Pin-spiration. Love love lovity.

Has anyone else jumped on the Pinterest train lately? I know I’ve raved about its awesomeness before (not to mention its Facebook-like power to suck up hours and hours of time before you even realize what’s happening), but up until now my obsession with the site has been all talk and no action. I do a whole bunch of browsing, a bunch of swooning and a bunch of pinning, yet our relationship has pretty much remained that of voyeur to eye candy. Pinterest = gobs of visual, clickable loveliness. Me = happy camper to just sit back and do the clicking.

After so much pinning and not enough doing, I figured it was time to put some of that inspiration to work. I pinned this bit of typographic beauty to my decorating board a while back and had been toying with the idea of taking a spin with it for the Bean’s room (the original inspiration piece is super cute and available to buy on Etsy). I had also been thinking making a companion design with the phrase “Happy Girl” incorporated. A jolly sentiment, don’t you think?

There are definitely some bold colors going on in our nursery, so to avoid going too bonkers, I eye-dropped all the colors for the makeshift artwork from our already-established palette. Here’s the dandy bold fabric with all the major colors in play:

And here’s how I used them:

Pretty fun, huh? I still need to pick up a few frames for them (I’m thinking basic, sleek white to match the others I’m already using in the room), and I’m still not quite sure if I prefer the lavender or fuchsia “La La Love You,” but otherwise they’re ready to roll. I love how sometimes the simplest ideas can make the perfect-sized impact. Now I just have to figure out where to hang them.

What inspiration have you been pinning lately? Have you taken on any DIY or design projects based on great ideas you’ve found online? In magazines? At a friend’s house? I’d love to hear about it!

XO,
Katrina

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Easy DIY Pillowcases

About six years ago, I undertook my first big sewing endeavor. It was a quilt for Jared. Maybe it was my lack of skills or my 19-year-old impatience, but I hated every minute of it. Seriously, I think I complained the whole way through. A grand seamstress I was not.

But times change, and fortunately patience seems to grow a little stronger with age. When I bought those gobs of fabric for the bean’s room a while back, I was a little hesitant about coming face to face with my old rival again. But something about making things to decorate a baby girl’s room seemed infinitely more enjoyable than stitching together a blanket for my boyfriend (sorry, Jared), so I decided to go for it, despite my trepidation.

For Christmas this year, my parents got me a snazzy new sewing machine (after much insistence from me that I would, in fact, put it to use), and after more than half a year of box-sitting, it’s finally getting a chance to show me its stuff. Because I’m an extreme beginner on all this sewing business, I really did have to start from the ground up. Yes, I sat with the instruction book (my dad would be so proud!) and learned how to thread the machine, thread the bobbin, turn it on and make it go — all those important details that I’m sure I learned in seventh-grade home ec but somehow lost along the way. So after a good solid hour of figuring out how the thing worked (Google was a mighty fine help as well) and a few practice runs on some scrap pieces of fabric, I was ready to roll. Full speed ahead!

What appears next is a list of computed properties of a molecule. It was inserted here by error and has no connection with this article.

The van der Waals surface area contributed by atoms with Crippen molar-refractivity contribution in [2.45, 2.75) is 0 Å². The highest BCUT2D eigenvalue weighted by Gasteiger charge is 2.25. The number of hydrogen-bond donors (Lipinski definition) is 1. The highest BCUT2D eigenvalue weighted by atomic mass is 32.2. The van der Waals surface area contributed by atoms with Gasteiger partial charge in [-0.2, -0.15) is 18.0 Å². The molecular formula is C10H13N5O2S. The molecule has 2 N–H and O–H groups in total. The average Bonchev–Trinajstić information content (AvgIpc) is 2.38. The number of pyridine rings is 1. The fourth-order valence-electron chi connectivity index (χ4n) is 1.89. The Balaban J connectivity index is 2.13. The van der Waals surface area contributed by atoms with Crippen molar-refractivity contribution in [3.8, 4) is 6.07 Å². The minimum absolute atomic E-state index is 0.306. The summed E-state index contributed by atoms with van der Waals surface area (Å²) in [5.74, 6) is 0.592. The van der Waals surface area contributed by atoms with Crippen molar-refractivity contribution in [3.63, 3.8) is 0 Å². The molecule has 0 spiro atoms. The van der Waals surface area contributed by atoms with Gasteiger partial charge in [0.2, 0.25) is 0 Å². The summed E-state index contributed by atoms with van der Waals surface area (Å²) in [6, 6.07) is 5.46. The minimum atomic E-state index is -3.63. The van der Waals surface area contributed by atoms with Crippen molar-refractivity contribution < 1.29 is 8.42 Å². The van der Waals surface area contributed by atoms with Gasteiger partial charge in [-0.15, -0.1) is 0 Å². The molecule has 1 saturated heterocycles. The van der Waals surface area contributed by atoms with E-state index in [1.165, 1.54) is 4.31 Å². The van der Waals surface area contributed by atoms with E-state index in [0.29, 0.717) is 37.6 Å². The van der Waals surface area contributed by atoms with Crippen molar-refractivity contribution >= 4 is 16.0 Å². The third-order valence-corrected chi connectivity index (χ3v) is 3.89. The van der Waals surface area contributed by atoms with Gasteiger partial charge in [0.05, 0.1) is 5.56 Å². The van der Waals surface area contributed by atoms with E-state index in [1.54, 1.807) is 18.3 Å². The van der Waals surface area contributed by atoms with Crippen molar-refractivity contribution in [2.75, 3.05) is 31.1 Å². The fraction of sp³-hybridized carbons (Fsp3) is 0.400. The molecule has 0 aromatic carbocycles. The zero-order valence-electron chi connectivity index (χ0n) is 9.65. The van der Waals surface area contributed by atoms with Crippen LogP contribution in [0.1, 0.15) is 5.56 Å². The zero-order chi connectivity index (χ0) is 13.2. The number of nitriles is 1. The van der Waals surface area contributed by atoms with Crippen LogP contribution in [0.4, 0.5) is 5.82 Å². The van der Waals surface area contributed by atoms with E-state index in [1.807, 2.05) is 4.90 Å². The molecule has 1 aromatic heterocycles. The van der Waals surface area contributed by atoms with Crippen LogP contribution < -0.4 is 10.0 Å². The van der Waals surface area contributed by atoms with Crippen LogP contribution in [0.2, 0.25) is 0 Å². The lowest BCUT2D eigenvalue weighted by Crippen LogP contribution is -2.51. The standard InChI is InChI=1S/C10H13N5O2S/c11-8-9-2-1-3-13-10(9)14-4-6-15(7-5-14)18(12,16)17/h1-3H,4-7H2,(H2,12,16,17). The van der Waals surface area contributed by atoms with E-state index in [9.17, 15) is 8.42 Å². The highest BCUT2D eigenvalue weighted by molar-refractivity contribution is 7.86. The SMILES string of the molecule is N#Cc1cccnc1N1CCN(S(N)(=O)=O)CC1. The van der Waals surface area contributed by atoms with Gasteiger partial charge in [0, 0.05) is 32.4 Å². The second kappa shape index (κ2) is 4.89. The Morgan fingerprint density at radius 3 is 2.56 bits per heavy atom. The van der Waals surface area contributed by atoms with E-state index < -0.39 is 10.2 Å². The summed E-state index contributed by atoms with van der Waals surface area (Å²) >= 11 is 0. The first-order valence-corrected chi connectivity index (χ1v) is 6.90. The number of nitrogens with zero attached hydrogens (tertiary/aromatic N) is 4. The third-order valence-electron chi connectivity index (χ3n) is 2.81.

First on my baby room project agenda: two zippered throw pillowcases. Aside from getting the zipper installed, which worked a bit better on the second try than the first, the process was actually fairly simple. Again, I chalk it up to the increased patience of a 25-year-old versus 19-year-old. Just think; by the time I’m 40, I’ll be a regular sewing machine.

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What you’ll need:
• Fabric (1/2 yard or more per pillow, depending on its size)
• Sewing machine
• Matching thread
• Scissors (for fabric-cutting and thread-cutting)
• Zippers (one for each pillow, about 4 inches shorter than the length of your pillow inserts)
• Pillow inserts
• Pins (dandiest piece of sewing equipment on the planet)
• Seam ripper (normal scissors can work in a pinch)

Start by cutting out your two panels of fabric for the pillow (ironing the fabric first is a good idea). You’ll want to add an extra ½ inch all around the panels for the seams, so add 1 inch to the height and 1 inch to the width before cutting. My pillow inserts were 18-inch squares, so I cut my fabric into 19-inch squares.

To make sure you get your edges straight when cutting, I think it helps to take your piece of fabric, fold it in half, then measure half your width all the way down and secure it with pins (half the width because the fabric is folded over). Make your cut using the pins as guides. Then once that’s done, do the same thing in the other direction. Fold your fabric in half, then measure half the height and mark it with pins. Voila! Perfectly straight edges!

Zipper time. Once you have both panels cut, turn the right sides of the fabric facing each other and line them up along all four corners (the rough side of the fabrics should be facing out). Take a peek inside and make sure the fabric is turned and lined up how you’ll want it to be once the fabric is flipped back the right way. This can be a little trickier with a patterned fabric.

Center your zipper a few inches from what will be the bottom edge of your pillow, and stick a pin just inside the metal stops on both sides of the zipper (pinning the fabric panels, not the zipper). Now you can take the zipper off for a sec.

Sew a small seam on the edges outside each pin, about ½ inch from the bottom of the fabric. Once those two small seams are in, use a basting stitch to make a seam connecting the two (you want to use a basting stitch because you’ll be ripping it out once the zipper is installed, so don’t reinforce this part of the seam with a reverse stitch).